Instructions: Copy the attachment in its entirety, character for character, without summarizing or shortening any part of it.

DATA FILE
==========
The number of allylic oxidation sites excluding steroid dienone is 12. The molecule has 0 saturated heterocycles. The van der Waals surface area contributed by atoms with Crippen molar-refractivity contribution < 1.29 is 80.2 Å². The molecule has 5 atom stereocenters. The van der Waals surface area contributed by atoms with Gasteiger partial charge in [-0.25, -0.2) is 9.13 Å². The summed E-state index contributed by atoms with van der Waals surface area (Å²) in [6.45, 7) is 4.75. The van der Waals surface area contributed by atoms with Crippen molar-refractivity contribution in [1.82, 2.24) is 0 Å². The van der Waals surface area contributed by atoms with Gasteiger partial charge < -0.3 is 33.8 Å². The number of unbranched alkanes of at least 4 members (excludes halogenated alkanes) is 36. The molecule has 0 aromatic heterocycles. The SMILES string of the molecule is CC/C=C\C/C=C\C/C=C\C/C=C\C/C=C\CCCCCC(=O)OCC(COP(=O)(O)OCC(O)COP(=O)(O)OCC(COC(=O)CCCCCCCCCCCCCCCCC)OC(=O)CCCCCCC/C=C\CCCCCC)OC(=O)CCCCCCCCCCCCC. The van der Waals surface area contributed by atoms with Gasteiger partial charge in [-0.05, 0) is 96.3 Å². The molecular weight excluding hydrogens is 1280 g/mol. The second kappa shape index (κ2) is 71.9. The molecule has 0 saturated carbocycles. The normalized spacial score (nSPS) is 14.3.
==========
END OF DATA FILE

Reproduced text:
The number of allylic oxidation sites excluding steroid dienone is 12. The molecule has 0 saturated heterocycles. The van der Waals surface area contributed by atoms with Crippen molar-refractivity contribution < 1.29 is 80.2 Å². The molecule has 5 atom stereocenters. The van der Waals surface area contributed by atoms with Gasteiger partial charge in [-0.25, -0.2) is 9.13 Å². The summed E-state index contributed by atoms with van der Waals surface area (Å²) in [6.45, 7) is 4.75. The van der Waals surface area contributed by atoms with Crippen molar-refractivity contribution in [1.82, 2.24) is 0 Å². The van der Waals surface area contributed by atoms with Gasteiger partial charge < -0.3 is 33.8 Å². The number of unbranched alkanes of at least 4 members (excludes halogenated alkanes) is 36. The molecule has 0 aromatic heterocycles. The SMILES string of the molecule is CC/C=C\C/C=C\C/C=C\C/C=C\C/C=C\CCCCCC(=O)OCC(COP(=O)(O)OCC(O)COP(=O)(O)OCC(COC(=O)CCCCCCCCCCCCCCCCC)OC(=O)CCCCCCC/C=C\CCCCCC)OC(=O)CCCCCCCCCCCCC. The van der Waals surface area contributed by atoms with Gasteiger partial charge in [-0.05, 0) is 96.3 Å². The molecular weight excluding hydrogens is 1280 g/mol. The second kappa shape index (κ2) is 71.9. The molecule has 0 saturated carbocycles. The normalized spacial score (nSPS) is 14.3.